Guernsey Press

‘Rushed’ secondary pension rules in place from July

Employees will be automatically enrolled into an approved pension scheme in two weeks to help avoid pensioner poverty. But despite delays in getting through the States, experts have warned that the process has ended up rushed.

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Employment & Social Security president Peter Roffey is 'confident that... secondary pensions will end up being one of the most significant pieces of legislation brought into effect during this political term’. (33328681)

From 1 July, employers with 26 or more employees will be required to offer the opportunity for their staff to save for retirement, so they are not solely reliant on the States pension and tax-funded welfare benefits.

‘The process ended up being rushed, the secondary pension rules weren’t signed off by the States of Guernsey until December 2023 and the larger employers have to be up and running by July,’ said Damian Wallen, senior consultant at Rossborough and secretary of the Guernsey Association of Pension Providers.

‘Some additional clarification came about in March and so it’s been a bit more rushed than the industry would have preferred.

‘The biggest headache is actually for companies that already had pension schemes needing to change their rules and regulations to ensure that everything complies with the new laws.

‘We fully back the concept which will benefit islanders over future years and we look forward to working with current and future employers to ensure the smooth transition into a secondary pension era.’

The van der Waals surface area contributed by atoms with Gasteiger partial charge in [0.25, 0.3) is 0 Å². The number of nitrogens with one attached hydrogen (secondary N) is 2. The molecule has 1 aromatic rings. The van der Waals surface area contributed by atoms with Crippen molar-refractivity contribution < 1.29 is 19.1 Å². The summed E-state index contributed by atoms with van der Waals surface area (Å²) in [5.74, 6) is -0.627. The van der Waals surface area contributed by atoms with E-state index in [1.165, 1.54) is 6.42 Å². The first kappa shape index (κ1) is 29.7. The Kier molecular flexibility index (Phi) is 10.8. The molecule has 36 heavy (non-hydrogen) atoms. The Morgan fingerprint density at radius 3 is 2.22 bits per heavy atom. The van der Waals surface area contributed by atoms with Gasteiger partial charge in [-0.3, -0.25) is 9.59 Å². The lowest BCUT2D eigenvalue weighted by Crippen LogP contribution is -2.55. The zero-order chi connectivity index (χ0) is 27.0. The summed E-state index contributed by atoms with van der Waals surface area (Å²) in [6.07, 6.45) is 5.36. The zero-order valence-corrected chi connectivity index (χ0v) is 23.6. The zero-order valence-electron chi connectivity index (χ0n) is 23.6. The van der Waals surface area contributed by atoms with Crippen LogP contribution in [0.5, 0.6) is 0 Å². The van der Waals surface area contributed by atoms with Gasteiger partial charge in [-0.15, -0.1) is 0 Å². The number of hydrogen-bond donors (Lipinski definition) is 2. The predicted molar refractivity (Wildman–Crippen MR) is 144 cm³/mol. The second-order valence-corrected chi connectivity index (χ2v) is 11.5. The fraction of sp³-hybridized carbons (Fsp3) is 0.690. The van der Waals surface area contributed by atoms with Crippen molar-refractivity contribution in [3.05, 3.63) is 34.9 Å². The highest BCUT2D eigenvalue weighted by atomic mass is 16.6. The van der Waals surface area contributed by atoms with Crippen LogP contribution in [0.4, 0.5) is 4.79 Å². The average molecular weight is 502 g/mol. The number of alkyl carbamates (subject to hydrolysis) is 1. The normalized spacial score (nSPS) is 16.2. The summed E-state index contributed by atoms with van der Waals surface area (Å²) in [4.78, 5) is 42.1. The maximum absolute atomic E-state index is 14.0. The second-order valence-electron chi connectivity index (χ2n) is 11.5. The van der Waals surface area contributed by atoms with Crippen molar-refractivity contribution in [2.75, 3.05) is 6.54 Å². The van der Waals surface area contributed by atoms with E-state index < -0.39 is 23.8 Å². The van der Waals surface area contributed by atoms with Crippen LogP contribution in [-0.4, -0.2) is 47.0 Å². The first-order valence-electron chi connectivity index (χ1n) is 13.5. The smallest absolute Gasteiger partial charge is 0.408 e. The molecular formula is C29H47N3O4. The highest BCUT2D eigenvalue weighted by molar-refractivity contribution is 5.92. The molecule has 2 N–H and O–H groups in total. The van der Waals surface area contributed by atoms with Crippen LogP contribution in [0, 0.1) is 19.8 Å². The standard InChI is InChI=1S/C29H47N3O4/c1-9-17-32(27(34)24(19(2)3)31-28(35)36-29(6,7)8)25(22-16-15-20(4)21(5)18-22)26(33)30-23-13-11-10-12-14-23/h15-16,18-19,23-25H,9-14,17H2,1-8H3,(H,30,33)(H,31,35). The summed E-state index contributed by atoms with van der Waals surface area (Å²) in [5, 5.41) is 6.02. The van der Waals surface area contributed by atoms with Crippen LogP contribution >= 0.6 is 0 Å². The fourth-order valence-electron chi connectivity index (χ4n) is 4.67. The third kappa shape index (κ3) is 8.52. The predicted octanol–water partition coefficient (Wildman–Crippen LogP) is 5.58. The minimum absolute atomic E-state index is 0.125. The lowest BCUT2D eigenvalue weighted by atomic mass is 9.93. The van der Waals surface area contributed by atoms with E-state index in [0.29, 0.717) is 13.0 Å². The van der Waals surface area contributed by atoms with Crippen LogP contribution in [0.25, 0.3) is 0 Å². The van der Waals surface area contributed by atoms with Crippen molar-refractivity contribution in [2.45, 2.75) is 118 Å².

Most employees aged between 16 and pension age are eligible for automatic enrolment and it is estimated that some 65% of the employed working age population are not making any personal pension provision.

‘We are very much looking forward to the launch of secondary pensions on 1 July, when the larger employers in Guernsey will be subject to the new requirements,’ said Stephen Ainsworth, president of Gapp.

‘Preparations have been well under way for some months, but there has been a real increase in activity over the past couple of months as employers have come to realise that there are major documentation changes, system changes and employee communications to be completed in a very short period of time, since the final requirements of the secondary pensions regime were published later than planned, and some details were only recently released.

‘We are already seeing a last-minute rush and we are expecting this to intensify over the next few weeks.’

To ensure that everyone will have access to an affordable pension scheme, the States has facilitated the establishment of the Your Island Pension scheme, which is separate from other States functions.

‘I am confident that, even though the benefits of this legislation will take their time to bear fruit, secondary pensions will end up being one of the most significant pieces of legislation brought into effect during this political term,’ said Employment & Social Security president Peter Roffey.

‘The intention and experience from elsewhere is that most people who have been enrolled into a pension scheme will choose to stay in and this will result in a significant number of people saving more for retirement.

‘This will help to avoid the prospect of a major problem with pensioner poverty, while also maintaining a sustainable welfare budget in the long term.’

Under certain circumstances, employees may be able to opt out of their employer’s pension scheme.